“There’s a lot of effort ongoing to put that plan in place and once the search area is completed and we are able to move into that phase, we will do that,” he said during a call with reporters on Tuesday. With hundreds of people still unaccounted for, crews and cadaver dogs will continue the painstaking work of combing through debris and identifying victims, a process that will likely stretch into next week, according to officials. By Tuesday morning, only 25% of the roughly 5-mile area had been completed.
The army corps of engineers and the Environmental Protection Agency have already begun missions working to clear roads, remove smaller more-obvious hazards, like propane tanks, and assess the scale of the job ahead. Now in the scoping phase, the actual work to begin removing larger debris is still likely weeks away.
CalOES has deployed roughly 150 people to aid Hawaii in its search and rescue efforts, including mass-fatality and debris removal experts for the difficult work ahead.
“The effort at this point is making sure we are protecting the safety of first responders and survivors,” Greenberg said. “That is part of the reason local officials are limiting access to the area where we know there are hazardous materials.”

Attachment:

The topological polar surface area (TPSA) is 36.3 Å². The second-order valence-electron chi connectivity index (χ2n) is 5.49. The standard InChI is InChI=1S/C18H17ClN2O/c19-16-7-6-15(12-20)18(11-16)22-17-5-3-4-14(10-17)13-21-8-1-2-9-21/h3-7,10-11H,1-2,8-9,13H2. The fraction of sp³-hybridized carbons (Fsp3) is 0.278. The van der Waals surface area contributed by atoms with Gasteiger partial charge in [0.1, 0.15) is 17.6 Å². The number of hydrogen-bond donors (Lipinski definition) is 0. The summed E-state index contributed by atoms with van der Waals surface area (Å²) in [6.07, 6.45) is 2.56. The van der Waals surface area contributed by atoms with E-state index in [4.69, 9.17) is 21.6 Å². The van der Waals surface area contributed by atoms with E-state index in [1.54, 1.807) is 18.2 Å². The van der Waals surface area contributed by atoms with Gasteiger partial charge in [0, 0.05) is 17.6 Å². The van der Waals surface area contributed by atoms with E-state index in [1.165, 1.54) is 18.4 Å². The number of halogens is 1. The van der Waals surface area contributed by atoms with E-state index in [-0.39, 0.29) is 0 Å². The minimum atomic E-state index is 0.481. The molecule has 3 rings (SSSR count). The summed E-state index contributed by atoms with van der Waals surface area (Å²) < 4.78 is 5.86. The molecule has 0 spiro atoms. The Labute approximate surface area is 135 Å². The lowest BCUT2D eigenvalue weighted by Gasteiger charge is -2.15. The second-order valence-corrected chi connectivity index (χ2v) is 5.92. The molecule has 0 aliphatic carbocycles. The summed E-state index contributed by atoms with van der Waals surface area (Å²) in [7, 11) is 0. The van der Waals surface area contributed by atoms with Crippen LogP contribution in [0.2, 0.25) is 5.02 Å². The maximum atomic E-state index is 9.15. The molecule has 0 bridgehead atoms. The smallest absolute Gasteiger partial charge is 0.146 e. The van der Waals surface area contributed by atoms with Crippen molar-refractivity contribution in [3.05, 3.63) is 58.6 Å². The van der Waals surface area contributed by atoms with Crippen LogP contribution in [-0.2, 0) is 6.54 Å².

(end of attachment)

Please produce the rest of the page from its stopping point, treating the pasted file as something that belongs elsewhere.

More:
Officials are concerned that residents trying to return to their lost or damaged homes are at risk of exposure to contaminated ash and dangers posed by significant structural instability. “We understand the intense need for people to go back to their homes,” said Diana Felton, Hawaii’s state toxicologist who has been on the ground overseeing the initial response phase. “But we don’t want anymore illness or injury related to this event.”
She said efforts are still focused on response and relief but initial phases of cleanup have begun. Experts have deployed from across the country to aid in the work, but it will be slow. Hawaii does not have any hazardous waste landfills so everything will need to be shipped to the mainland.
“Everyone is working so hard to try to help the folks of Maui and to try to get things moving on cleanup and recovery,” she said. “But it is going to be a long process.”
Dr Andrew Whelton, professor of civil, environmental, and ecological engineering at Purdue University echoed the concerns. An expert who has advised recovery efforts in other catastrophic burns, including after the 2018 Camp fire that swept through Paradise, California, and the 2021 Marshall fire in Boulder county, Colorado, Whelton outlined the many steps required before the community can begin to rebuild.